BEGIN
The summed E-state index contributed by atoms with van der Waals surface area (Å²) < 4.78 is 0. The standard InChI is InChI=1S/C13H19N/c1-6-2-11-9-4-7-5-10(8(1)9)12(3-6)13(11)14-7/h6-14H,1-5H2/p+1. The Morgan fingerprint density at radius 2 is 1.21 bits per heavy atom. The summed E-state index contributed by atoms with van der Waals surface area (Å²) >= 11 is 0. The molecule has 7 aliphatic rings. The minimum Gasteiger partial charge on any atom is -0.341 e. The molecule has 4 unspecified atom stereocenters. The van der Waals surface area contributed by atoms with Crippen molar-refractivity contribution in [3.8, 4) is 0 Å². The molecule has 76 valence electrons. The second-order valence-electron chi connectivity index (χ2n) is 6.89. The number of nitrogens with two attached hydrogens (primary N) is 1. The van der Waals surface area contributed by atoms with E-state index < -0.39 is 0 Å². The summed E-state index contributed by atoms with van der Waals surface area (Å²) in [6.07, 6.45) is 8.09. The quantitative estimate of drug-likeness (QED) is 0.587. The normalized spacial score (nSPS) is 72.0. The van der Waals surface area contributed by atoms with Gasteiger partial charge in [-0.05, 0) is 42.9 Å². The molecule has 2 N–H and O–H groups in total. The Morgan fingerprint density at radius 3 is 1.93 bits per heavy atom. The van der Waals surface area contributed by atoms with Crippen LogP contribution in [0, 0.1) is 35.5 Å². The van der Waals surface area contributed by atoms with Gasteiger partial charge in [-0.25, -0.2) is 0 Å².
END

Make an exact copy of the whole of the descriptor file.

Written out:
The summed E-state index contributed by atoms with van der Waals surface area (Å²) < 4.78 is 0. The standard InChI is InChI=1S/C13H19N/c1-6-2-11-9-4-7-5-10(8(1)9)12(3-6)13(11)14-7/h6-14H,1-5H2/p+1. The Morgan fingerprint density at radius 2 is 1.21 bits per heavy atom. The summed E-state index contributed by atoms with van der Waals surface area (Å²) >= 11 is 0. The molecule has 7 aliphatic rings. The minimum Gasteiger partial charge on any atom is -0.341 e. The molecule has 4 unspecified atom stereocenters. The van der Waals surface area contributed by atoms with Crippen molar-refractivity contribution in [3.8, 4) is 0 Å². The molecule has 76 valence electrons. The second-order valence-electron chi connectivity index (χ2n) is 6.89. The number of nitrogens with two attached hydrogens (primary N) is 1. The van der Waals surface area contributed by atoms with E-state index < -0.39 is 0 Å². The summed E-state index contributed by atoms with van der Waals surface area (Å²) in [6.07, 6.45) is 8.09. The quantitative estimate of drug-likeness (QED) is 0.587. The normalized spacial score (nSPS) is 72.0. The van der Waals surface area contributed by atoms with Gasteiger partial charge in [-0.05, 0) is 42.9 Å². The molecule has 2 N–H and O–H groups in total. The Morgan fingerprint density at radius 3 is 1.93 bits per heavy atom. The van der Waals surface area contributed by atoms with Crippen LogP contribution in [0, 0.1) is 35.5 Å². The van der Waals surface area contributed by atoms with Gasteiger partial charge in [-0.25, -0.2) is 0 Å².